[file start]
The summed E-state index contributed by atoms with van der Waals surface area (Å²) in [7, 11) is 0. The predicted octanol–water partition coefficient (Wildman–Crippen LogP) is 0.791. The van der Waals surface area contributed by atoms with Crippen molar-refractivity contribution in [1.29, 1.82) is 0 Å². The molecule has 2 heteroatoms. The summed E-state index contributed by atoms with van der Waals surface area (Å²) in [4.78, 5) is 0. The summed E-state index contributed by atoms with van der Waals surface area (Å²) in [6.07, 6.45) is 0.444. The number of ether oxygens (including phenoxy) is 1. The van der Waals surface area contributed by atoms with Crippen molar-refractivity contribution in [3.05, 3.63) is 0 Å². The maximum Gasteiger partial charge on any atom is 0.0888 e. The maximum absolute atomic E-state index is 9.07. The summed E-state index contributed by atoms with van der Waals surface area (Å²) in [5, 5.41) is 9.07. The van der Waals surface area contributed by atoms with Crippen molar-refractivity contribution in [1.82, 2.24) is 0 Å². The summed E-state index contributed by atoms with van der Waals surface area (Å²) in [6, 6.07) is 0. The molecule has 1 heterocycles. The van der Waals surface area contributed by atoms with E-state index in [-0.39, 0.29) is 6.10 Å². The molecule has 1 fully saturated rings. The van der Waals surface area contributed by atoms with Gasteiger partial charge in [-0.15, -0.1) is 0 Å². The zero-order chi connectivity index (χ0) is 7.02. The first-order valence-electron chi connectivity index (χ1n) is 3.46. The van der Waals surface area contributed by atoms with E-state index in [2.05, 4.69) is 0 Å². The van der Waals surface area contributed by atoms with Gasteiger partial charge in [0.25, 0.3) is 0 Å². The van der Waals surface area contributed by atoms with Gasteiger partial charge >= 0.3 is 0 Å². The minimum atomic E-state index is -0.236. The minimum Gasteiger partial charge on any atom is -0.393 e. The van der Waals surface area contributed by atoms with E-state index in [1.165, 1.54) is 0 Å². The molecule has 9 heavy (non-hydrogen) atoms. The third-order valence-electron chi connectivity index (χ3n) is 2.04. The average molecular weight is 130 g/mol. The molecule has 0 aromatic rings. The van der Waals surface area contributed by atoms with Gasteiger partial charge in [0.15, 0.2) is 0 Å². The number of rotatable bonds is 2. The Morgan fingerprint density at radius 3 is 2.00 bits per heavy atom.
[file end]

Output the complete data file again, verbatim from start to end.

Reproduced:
The summed E-state index contributed by atoms with van der Waals surface area (Å²) in [7, 11) is 0. The predicted octanol–water partition coefficient (Wildman–Crippen LogP) is 0.791. The van der Waals surface area contributed by atoms with Crippen molar-refractivity contribution in [1.29, 1.82) is 0 Å². The molecule has 2 heteroatoms. The summed E-state index contributed by atoms with van der Waals surface area (Å²) in [4.78, 5) is 0. The summed E-state index contributed by atoms with van der Waals surface area (Å²) in [6.07, 6.45) is 0.444. The number of ether oxygens (including phenoxy) is 1. The van der Waals surface area contributed by atoms with Crippen molar-refractivity contribution in [3.05, 3.63) is 0 Å². The maximum Gasteiger partial charge on any atom is 0.0888 e. The maximum absolute atomic E-state index is 9.07. The summed E-state index contributed by atoms with van der Waals surface area (Å²) in [5, 5.41) is 9.07. The van der Waals surface area contributed by atoms with Crippen molar-refractivity contribution in [1.82, 2.24) is 0 Å². The summed E-state index contributed by atoms with van der Waals surface area (Å²) in [6, 6.07) is 0. The molecule has 1 heterocycles. The van der Waals surface area contributed by atoms with E-state index in [-0.39, 0.29) is 6.10 Å². The molecule has 1 fully saturated rings. The van der Waals surface area contributed by atoms with Gasteiger partial charge in [-0.15, -0.1) is 0 Å². The zero-order chi connectivity index (χ0) is 7.02. The first-order valence-electron chi connectivity index (χ1n) is 3.46. The van der Waals surface area contributed by atoms with E-state index in [2.05, 4.69) is 0 Å². The van der Waals surface area contributed by atoms with Gasteiger partial charge in [0.25, 0.3) is 0 Å². The van der Waals surface area contributed by atoms with Gasteiger partial charge >= 0.3 is 0 Å². The minimum atomic E-state index is -0.236. The minimum Gasteiger partial charge on any atom is -0.393 e. The van der Waals surface area contributed by atoms with E-state index in [1.165, 1.54) is 0 Å². The molecule has 9 heavy (non-hydrogen) atoms. The third-order valence-electron chi connectivity index (χ3n) is 2.04. The average molecular weight is 130 g/mol. The molecule has 0 aromatic rings. The van der Waals surface area contributed by atoms with Gasteiger partial charge in [0.15, 0.2) is 0 Å². The number of rotatable bonds is 2. The Morgan fingerprint density at radius 3 is 2.00 bits per heavy atom.